It was as a result of these conversations that the decision was made to build a private cloud, hosted and managed in-house. With our support, the Met DevOps team set up OpenStack (open source software for creating private and public clouds) and applied continuous delivery principles from there, automating as much of the application deployment pipeline as possible. The base virtual machine image used for application deployments was created from scratch; and the penetration testers who tested the system reported that it was the best they had ever seen. Once the private cloud was established, legacy applications and new services were migrated onto it.

In parallel with the infrastructure work, the IndigoBlue team supported many of the programme’s software development projects. We recommended an incremental delivery approach, prioritising work by business value and delivering service increments in small batches. This was a vital factor in achieving a successful outcome, what with the scale of effort involved in replacing a whole host of legacy IT and paper-based systems.

These services included: MetSearch (controlled, secure Google-like access to the National Crime Database – previously a desktop-bound application which interfaced with a mainframe); and the Case Overview and Prosecutions Application (COPA), a new online service to record notes and witness statements at crime scenes. These were two of a range of new online services accessed via tablet devices, designed to replace the police officer’s pocket notebook.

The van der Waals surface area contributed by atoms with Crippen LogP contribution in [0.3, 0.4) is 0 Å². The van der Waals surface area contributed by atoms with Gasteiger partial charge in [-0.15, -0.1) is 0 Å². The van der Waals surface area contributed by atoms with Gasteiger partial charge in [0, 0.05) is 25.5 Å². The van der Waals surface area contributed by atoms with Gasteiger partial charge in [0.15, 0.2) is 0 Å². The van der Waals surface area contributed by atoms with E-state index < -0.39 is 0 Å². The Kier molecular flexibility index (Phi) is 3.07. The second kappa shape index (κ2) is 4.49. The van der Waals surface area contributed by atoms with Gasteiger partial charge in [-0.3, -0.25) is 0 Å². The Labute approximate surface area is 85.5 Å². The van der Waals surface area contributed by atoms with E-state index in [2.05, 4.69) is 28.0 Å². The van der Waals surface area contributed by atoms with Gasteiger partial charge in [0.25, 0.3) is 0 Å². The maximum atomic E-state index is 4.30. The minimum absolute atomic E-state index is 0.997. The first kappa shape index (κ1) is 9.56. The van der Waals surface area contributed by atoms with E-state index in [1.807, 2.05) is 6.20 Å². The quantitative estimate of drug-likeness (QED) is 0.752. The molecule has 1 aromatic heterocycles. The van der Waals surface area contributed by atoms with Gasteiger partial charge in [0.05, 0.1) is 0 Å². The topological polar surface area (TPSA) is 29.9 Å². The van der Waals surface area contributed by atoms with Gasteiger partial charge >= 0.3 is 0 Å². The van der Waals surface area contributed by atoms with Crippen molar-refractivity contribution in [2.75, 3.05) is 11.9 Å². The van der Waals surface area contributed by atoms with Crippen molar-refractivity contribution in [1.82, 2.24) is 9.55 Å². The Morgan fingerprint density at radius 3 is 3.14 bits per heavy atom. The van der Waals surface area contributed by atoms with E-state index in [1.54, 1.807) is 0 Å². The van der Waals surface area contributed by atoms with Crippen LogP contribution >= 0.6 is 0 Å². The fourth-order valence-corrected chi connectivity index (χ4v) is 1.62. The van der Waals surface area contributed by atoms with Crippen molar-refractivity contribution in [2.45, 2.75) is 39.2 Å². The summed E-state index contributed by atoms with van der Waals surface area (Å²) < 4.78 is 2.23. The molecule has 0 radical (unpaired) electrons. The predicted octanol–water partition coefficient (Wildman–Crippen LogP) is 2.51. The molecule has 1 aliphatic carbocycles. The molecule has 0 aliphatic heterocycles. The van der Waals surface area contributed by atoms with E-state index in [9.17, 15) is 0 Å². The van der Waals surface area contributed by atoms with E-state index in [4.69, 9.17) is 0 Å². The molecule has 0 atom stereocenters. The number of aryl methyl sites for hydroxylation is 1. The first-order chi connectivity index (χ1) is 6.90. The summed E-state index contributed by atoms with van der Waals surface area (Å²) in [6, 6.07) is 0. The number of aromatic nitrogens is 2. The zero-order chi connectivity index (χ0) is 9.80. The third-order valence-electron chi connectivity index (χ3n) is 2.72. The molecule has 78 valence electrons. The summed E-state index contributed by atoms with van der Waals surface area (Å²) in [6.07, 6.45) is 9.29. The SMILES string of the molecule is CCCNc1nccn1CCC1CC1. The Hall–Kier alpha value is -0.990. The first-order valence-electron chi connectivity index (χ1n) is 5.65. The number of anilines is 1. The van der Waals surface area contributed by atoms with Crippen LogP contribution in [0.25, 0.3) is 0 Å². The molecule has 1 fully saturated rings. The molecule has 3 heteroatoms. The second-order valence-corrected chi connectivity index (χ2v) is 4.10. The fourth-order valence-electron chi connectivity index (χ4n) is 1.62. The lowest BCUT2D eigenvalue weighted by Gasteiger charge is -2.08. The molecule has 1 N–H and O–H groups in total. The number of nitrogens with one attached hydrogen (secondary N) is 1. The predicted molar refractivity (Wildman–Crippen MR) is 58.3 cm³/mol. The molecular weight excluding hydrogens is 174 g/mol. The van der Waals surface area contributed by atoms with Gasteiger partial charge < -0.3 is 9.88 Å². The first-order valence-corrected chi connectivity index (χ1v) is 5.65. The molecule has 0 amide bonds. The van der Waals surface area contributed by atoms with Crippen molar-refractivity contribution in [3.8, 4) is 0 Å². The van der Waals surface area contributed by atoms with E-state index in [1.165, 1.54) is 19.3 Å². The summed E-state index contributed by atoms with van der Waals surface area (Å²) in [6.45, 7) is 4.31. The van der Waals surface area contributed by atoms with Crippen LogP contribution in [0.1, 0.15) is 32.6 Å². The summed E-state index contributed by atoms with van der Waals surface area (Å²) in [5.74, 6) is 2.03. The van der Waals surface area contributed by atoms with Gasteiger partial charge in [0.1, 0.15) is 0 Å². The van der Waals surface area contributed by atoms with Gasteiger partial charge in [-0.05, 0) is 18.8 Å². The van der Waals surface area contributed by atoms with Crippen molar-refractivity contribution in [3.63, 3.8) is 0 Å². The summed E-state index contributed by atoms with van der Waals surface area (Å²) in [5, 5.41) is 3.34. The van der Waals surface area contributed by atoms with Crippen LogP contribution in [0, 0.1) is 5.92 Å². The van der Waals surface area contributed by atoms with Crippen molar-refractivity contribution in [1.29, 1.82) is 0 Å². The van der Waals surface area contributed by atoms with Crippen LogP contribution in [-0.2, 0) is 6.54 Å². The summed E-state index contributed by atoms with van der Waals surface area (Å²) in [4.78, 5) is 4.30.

Crime scene notes on paper previously had to be transcribed manually into a desktop-based IT application back at headquarters; and witnesses would typically have to make a statement at a police station at a later point. Now, while still at the crime scene, COPA enables officers to record notes and witnesses to make, check and sign their statements.

The Met’s team initially assumed that the COPA system would need to offer comprehensive coverage of crime types before it could be tested by officers. We recommended an incremental approach, taking first the most common crime type and building and testing functionality for that. Not only did this provide early value to the organisation and feedback on the software from officers, it also provided vital feedback on the hardware being used.